Having worked up for the Commercial all the material procurable at Leavenworth, I decided to avail myself of an opportunity for a trip to Southern Kansas offered me by the kind invitation of the United States District Attorney, Alonzo G. Davis, a native of New York, to accompany him on an official mission to Fort Scott. As we were to go on horseback and camp by the way, I thought it would be a good preparation for the trip across the Plains. We were gone a week, during which I rode about one hundred and eighty miles in the saddle. Not having been on a horse in years, the first day's trip made me very sore, so that I had no enjoyment, but constant discomfort and pain all the way. Still, I stood it to the end without any suspicion of my sufferings on the part of my companions. We travelled over an unbroken stretch of rolling prairie of obviously extraordinary fertility. Sometimes we did not see a house for twenty miles, and we were guided most of the way by the compass. We passed only two or three small clusters of frame shanties, styled towns. Fort Scott proved to be an old trading post with a score of houses around it. The United States District Judge held court on two days, and I had a chance to see justice administered under the most primitive circumstances. There was no court-house, but the Judge sat in a school-house equipped with the rudest furniture. Both criminal and civil cases were tried. There being no place to confine prisoners, the United States marshal and his deputies had to keep them under constant watch at the only wretched hotel in the place. The effort to secure a jury failed entirely, owing to the scarcity of settlers.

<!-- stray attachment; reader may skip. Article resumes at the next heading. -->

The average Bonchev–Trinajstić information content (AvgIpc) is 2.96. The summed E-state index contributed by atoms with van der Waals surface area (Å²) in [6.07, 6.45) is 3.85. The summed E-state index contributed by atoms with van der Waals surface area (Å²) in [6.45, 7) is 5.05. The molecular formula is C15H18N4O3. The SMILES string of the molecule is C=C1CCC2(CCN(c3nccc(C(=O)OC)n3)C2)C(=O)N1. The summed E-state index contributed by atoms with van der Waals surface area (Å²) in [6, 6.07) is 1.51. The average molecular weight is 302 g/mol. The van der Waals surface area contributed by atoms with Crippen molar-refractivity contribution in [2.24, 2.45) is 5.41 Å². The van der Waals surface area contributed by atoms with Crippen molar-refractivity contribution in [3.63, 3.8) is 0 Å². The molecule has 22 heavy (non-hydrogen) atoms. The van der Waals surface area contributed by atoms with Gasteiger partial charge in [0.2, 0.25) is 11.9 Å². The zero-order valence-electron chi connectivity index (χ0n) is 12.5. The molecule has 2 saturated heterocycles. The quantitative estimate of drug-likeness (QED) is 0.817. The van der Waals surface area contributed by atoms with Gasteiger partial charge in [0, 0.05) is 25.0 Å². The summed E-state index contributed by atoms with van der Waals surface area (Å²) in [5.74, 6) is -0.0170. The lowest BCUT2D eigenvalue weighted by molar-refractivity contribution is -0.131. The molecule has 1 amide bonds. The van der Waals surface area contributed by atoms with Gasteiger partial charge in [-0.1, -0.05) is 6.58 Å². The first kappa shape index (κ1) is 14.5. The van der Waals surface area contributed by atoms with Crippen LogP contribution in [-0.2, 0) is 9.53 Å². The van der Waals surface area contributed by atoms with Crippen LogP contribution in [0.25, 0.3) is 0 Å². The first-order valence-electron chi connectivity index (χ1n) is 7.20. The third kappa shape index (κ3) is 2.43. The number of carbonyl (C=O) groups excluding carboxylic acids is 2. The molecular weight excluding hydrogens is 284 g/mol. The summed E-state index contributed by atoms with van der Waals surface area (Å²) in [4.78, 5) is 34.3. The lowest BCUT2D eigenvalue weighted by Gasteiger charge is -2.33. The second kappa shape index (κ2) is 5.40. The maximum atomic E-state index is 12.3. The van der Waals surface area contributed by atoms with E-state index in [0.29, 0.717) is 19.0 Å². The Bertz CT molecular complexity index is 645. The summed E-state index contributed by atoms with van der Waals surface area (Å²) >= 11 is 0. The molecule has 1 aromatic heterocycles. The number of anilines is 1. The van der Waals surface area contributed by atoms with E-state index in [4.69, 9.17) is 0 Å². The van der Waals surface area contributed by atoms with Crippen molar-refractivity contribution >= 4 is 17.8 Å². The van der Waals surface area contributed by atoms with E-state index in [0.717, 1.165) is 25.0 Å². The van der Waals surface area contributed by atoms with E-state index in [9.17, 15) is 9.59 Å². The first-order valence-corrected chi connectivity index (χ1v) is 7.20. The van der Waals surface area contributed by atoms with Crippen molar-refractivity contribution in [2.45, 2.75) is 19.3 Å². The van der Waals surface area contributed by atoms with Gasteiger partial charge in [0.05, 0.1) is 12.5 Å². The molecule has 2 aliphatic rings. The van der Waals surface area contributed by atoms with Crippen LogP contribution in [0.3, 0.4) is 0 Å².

On my return I learned that, for various reasons, the first stage of the “Leavenworth and Pike's Peak Express Co.,” as the new enterprise was called, would start a week later than I had been told. There was, however, no further postponement, and at the appointed time I got off, early in the morning, amid the cheers of a crowd of at least a thousand spectators, in one of the red-painted, canvas-covered vehicles, with three inside seats for three passengers each, known as “Concord coaches,” with four fine Kentucky mules attached that started on a full run. Strange to say, I was the only passenger, owing, no doubt, to the high charges (two hundred dollars), the untried nature of the line, the fear of Indian hostility, and, above all, to the prevailing uncertainty as to the actual state of things at Pike's Peak.
The first day, we followed the military road from Fort Leavenworth to Fort Riley, reaching the valley of the Kansas River after two hours travel, and keeping in it right along to the last-named point at the junction of the Kansas and its main branch, the Republican River. We rolled on, with many ups and downs, all day over a good dirt road at the rate of eight to ten miles an hour, fresh animals being taken on at regular stations from fifteen to twenty miles apart. The warm spring day could not have been finer. The undulating prairies looked beautiful in their fresh verdure. Even twenty-five miles west from Leavenworth, farms became few and far between. We passed a few new towns of very small dimensions, of which Manhattan, at the mouth of the “Blue” Fork, seemed the most promising. We continued on till we reached Junction City between nine and ten o'clock, where we stopped for the night. We had made one hundred and thirty miles in thirteen hours actual driving — a splendid record for the first day. Fort Riley was within half a mile. It was garrisoned by several companies of cavalry and infantry, and all the officers and at least a hundred men had turned out to receive the first stage. The opening of the line was quite an event in their monotonous life, especially as it promised a daily instead of a weekly mail. I was invited to the officers quarters, where I was regaled with eatables and drinkables, and lodged for the night in a very comfortable room. It was my last enjoyment of the luxury of a bed for a long time.